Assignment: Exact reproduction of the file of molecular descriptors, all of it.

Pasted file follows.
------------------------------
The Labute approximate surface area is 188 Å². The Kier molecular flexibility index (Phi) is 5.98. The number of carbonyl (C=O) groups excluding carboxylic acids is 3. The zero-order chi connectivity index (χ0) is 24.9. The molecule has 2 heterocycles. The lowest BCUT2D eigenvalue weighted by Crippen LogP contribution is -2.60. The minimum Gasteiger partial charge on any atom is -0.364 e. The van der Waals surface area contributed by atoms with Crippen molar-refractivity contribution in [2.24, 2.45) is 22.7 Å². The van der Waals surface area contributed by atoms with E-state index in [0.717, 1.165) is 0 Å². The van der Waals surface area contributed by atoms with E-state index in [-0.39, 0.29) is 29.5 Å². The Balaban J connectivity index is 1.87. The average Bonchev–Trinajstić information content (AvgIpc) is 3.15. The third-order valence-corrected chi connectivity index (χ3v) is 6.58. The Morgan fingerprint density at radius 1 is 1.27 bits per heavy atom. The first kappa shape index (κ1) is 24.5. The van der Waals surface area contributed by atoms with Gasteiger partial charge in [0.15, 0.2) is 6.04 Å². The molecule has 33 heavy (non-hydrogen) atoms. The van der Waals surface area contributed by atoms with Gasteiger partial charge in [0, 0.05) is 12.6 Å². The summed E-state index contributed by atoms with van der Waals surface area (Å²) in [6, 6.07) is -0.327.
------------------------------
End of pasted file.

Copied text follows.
The Labute approximate surface area is 188 Å². The Kier molecular flexibility index (Phi) is 5.98. The number of carbonyl (C=O) groups excluding carboxylic acids is 3. The zero-order chi connectivity index (χ0) is 24.9. The molecule has 2 heterocycles. The lowest BCUT2D eigenvalue weighted by Crippen LogP contribution is -2.60. The minimum Gasteiger partial charge on any atom is -0.364 e. The van der Waals surface area contributed by atoms with Crippen molar-refractivity contribution in [2.24, 2.45) is 22.7 Å². The van der Waals surface area contributed by atoms with E-state index in [0.717, 1.165) is 0 Å². The van der Waals surface area contributed by atoms with E-state index in [-0.39, 0.29) is 29.5 Å². The Balaban J connectivity index is 1.87. The average Bonchev–Trinajstić information content (AvgIpc) is 3.15. The third-order valence-corrected chi connectivity index (χ3v) is 6.58. The Morgan fingerprint density at radius 1 is 1.27 bits per heavy atom. The first kappa shape index (κ1) is 24.5. The van der Waals surface area contributed by atoms with Gasteiger partial charge in [0.15, 0.2) is 6.04 Å². The molecule has 33 heavy (non-hydrogen) atoms. The van der Waals surface area contributed by atoms with Gasteiger partial charge in [0, 0.05) is 12.6 Å². The summed E-state index contributed by atoms with van der Waals surface area (Å²) in [6, 6.07) is -0.327.